I was talking the other day with a couple of people about our Favourite Books Ever and was reminded about the extraordinary and amazing book by Mary Doria Russell, The Sparrow (Black Swan) which first came out in 1996 but is one of those books that we always keep in the shop. I suggested that if they read it, it would end up on their FBE list too. It is not an easy book but I haven’t met anyone who was not just so very pleased they had read it. It won a slew of awards when it first came out: The 1996 James Tiptree Award, the 1998 BSFA Award and the 1998 Arthur C. Clarke Award and Russell has also won the Cleveland Arts Council Prize for Literature and the John W. Campbell Award for Best New Writer of Science Fiction. This is one of those peculiar books that we shelve in both Science and General Fiction – people who declare that they never read any sort of science/fantasy/weird fiction are completely captivated by the startling mystery and power of this unusual and beautiful novel.
Set in the 21st century – between 20 and 60 years from now – The Sparrow is the story of a charismatic Jesuit priest and talented linguist, Emilio Sandoz, who – in response to a remarkable radio signal from the depths of space – leads a scientific mission to make first contact with an extraterrestrial culture. In the true tradition of Jesuit adventurers before him, Sandoz and his companions are prepared to endure isolation, suffering – even death – but nothing can prepare them for the civilisation they encounter, or for the tragic misunderstanding that brings the mission to a devastating end. Once considered a living saint, Sandoz returns alone to Earth horrifically maimed, both physically and spiritually, the mission’s sole survivor – only to be blamed for the mission’s failure and accused of heinous crimes. The untangling and gradual discovery of why things went so wrong is fascinating and enthralling.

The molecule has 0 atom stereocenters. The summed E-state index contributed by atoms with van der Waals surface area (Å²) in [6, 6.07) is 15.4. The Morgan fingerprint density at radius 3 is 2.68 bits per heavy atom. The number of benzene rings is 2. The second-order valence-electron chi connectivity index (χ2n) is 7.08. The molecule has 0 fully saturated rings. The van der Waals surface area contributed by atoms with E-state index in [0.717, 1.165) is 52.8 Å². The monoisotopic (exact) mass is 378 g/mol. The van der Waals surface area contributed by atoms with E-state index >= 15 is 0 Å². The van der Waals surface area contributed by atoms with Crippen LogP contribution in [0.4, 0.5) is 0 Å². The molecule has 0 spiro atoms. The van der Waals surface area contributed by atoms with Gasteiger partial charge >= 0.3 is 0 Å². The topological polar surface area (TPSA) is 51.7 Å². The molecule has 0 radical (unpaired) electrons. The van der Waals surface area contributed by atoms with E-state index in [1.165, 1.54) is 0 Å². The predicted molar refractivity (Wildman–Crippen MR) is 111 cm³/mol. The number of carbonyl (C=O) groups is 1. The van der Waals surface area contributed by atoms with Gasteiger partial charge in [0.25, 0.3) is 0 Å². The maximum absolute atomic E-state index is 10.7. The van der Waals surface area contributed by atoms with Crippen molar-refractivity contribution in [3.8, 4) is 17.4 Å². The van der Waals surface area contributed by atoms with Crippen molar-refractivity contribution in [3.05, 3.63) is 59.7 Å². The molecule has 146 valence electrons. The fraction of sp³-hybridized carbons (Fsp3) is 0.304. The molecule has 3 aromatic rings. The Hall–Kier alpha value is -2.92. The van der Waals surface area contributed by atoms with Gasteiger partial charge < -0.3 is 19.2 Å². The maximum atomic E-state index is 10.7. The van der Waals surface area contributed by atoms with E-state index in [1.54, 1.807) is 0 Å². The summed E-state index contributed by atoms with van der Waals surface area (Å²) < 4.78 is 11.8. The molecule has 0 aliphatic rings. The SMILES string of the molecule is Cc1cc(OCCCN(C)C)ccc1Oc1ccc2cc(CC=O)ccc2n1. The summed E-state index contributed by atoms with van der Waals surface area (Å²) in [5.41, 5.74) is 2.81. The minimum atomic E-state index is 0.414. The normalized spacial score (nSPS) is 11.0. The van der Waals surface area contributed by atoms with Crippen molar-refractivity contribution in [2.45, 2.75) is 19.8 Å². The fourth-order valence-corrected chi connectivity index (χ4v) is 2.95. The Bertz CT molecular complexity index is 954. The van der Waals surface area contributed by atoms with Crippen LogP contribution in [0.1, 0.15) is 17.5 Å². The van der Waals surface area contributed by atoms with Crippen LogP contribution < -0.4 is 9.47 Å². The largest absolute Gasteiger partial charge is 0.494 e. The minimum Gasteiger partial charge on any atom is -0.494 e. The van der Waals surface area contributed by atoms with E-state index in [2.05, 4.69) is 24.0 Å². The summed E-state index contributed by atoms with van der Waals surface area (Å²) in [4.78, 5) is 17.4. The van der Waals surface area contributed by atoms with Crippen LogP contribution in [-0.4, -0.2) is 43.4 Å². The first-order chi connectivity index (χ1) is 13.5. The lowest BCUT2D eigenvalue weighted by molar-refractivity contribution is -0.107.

One of the reasons I think people who can’t be doing with aliens and ‘new planets’ find this book so interesting, is that in many peculiar ways this feels as much historical fiction as science fiction. The Jesuits did this already: heading off in the 15th century, before anyone else, to the uncharted shores and mysterious people (aliens) of the Americas, the New World, for the glory of their God and their own slightly less-elevated institutional and personal reasons. The Sparrow brings into sharp, thought-provoking relief just what such a collision of cultures, a collision of discovery on both sides that can encompass delight, suspicion, wonder, goodwill, distress and ignorance, can do to those on the front lines.
Mary Doria Russell is a former anatomist, has studied six languages, trained as a paleoanthropologist and is the author of scientific papers on subjects as various as bone biology and cannibalism. In this book and its sequel The Children of God (just as good but I didn’t feel I needed to read it to be satisfied by the tale) you can see her interest in languages and how they help us both communicate and obfuscate. It is frightening how we just get things wrong because we think that we know, that our viewpoint is the only one: one word, a sound, in one language can mean quite a different thing in another, with devastating results.
Written in clean, effortless prose and peopled with memorable, superbly realised characters who never lose their humanity or humour, The Sparrow is a powerful, haunting fiction – a tragic but ultimately triumphant novel about the nature of faith, of love and what it means to be ‘human’.
Bet it will end upon your FBE list too…